Tasks for the Autumn Garden
Putting the Garden to Bed
Jeanne DeBenedetti Keyes
To be honest, I don't put the garden to bed in the traditional sense. I like to garden all year long and for the most part, the weather in the Pacific Northwest lets me do that. January is probably the only month I don't do much gardening. There are a few clean-up tasks, however, I like to do in the fall.
First, I put all benches, art, fabrics, pots etc. that cannot endure extreme wet or cold conditions back into the shed or garage. The rug is plastic and although it is mostly underneath the arbor, I don't want it to get slimy with algae, so I roll it up and store it in the shed. I put the bench back in the shed too. I would love to keep it out so I could sit with a cup of hot coffee and enjoy my winter garden, but some of the finish is already coming off due to the moist, Autumn air. Hmm, maybe it just needs another coat of varnish.
Next, I weed all of the beds, as best as I can and put down mulch to suppress the remaining weeds, protect tender plants and make the beds look tidy. I like to plant cover crop such as fava beans, crimson clover, rye grass and buckwheat in the vegetable garden to again suppress weeds, protect the soil from runoff and improve soil health. Besides, it looks so much nicer to see lovely, low, green plants in the bed instead of bare dirt. This year, I am also planting white clover. I think it will look nice with the crimson clover next spring. The cover crop will die if we get snow or an extended period of cold, dry weather, but I have found that replanting the cover crop in February works well and keeps the ground covered until May, when I can get the warm season vegetables into the ground.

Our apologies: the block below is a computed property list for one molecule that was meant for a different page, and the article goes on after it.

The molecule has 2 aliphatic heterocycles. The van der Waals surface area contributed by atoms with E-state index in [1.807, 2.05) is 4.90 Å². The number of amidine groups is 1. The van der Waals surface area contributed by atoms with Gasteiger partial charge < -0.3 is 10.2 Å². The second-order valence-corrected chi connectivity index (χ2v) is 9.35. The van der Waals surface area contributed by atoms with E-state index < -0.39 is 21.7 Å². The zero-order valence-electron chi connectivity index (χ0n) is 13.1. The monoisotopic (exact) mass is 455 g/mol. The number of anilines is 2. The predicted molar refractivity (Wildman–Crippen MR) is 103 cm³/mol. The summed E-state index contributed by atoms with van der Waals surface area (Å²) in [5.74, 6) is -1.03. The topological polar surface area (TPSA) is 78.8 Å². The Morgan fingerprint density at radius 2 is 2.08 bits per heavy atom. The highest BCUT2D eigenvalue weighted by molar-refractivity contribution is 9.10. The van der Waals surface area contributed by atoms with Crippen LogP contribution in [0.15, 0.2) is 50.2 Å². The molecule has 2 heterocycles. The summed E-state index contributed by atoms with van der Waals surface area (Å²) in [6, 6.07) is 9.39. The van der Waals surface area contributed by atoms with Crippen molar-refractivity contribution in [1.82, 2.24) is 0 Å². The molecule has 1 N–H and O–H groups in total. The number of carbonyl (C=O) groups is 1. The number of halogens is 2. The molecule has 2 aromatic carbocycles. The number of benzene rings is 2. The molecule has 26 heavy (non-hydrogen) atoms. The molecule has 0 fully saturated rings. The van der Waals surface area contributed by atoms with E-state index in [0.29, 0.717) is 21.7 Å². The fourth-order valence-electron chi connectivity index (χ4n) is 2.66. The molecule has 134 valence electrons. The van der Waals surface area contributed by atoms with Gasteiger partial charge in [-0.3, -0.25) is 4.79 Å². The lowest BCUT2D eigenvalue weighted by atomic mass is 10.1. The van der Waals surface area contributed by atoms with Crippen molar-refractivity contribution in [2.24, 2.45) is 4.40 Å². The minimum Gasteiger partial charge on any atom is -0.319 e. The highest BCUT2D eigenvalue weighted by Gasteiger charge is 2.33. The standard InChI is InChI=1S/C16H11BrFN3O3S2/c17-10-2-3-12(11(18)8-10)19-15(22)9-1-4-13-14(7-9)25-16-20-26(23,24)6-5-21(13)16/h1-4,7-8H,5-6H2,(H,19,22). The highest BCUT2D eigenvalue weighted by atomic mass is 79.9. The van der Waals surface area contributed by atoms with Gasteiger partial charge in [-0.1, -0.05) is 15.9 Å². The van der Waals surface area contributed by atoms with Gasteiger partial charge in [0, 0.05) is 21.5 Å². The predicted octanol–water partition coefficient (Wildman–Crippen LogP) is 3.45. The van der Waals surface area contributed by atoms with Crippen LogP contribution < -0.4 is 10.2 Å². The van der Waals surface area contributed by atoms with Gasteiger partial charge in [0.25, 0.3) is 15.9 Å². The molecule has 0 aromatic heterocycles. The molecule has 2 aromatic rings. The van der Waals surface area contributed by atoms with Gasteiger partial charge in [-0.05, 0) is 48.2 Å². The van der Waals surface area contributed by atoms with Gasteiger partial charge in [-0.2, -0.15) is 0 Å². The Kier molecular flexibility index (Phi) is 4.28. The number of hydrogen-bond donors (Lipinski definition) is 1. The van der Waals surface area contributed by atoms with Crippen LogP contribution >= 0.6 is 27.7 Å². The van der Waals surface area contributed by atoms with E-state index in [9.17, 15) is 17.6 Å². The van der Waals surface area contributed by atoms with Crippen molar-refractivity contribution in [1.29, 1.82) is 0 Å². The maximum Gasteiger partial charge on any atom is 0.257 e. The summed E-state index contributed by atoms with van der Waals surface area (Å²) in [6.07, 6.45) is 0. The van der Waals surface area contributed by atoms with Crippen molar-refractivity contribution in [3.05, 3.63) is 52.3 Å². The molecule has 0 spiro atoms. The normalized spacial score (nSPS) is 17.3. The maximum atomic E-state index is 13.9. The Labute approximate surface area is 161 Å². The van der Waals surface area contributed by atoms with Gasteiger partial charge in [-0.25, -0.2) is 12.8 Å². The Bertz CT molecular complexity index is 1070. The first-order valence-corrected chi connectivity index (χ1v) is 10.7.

Oh, word to the wise: Put all old, overgrown vegetables into the compost pile!
Next, I fill the yard debris bin with weeds, small, woody debris and any plants such as ivy or other invasives that I don't want in the compost piles. Keeping those weed seeds out of the compost is the best thing you can do to reduce the amount of time you spend weeding next spring!
Lastly, I like to leave all living plants, seed pods, and grasses standing through the winter to provide food for the birds and also to protect the plants from cold, drying winds. I have been experimenting with raking the large red oak leaves back into the native plant beds along with leaving all the leaves from the shrubs in the beds to decompose in place. Generally, gardeners are advised to clear leaves out of the beds to prevent slugs and cutworms from wintering over under the leaves. So far, I have not observed an increase in the slug or cutworm population.
Is this just being a lazy gardener? Well sure, but the leaves also feed the soil by adding organic matter, protect the soil from rain and it suppresses weeds. If you don't put something down to cover the bare dirt, Mother Nature certainly will!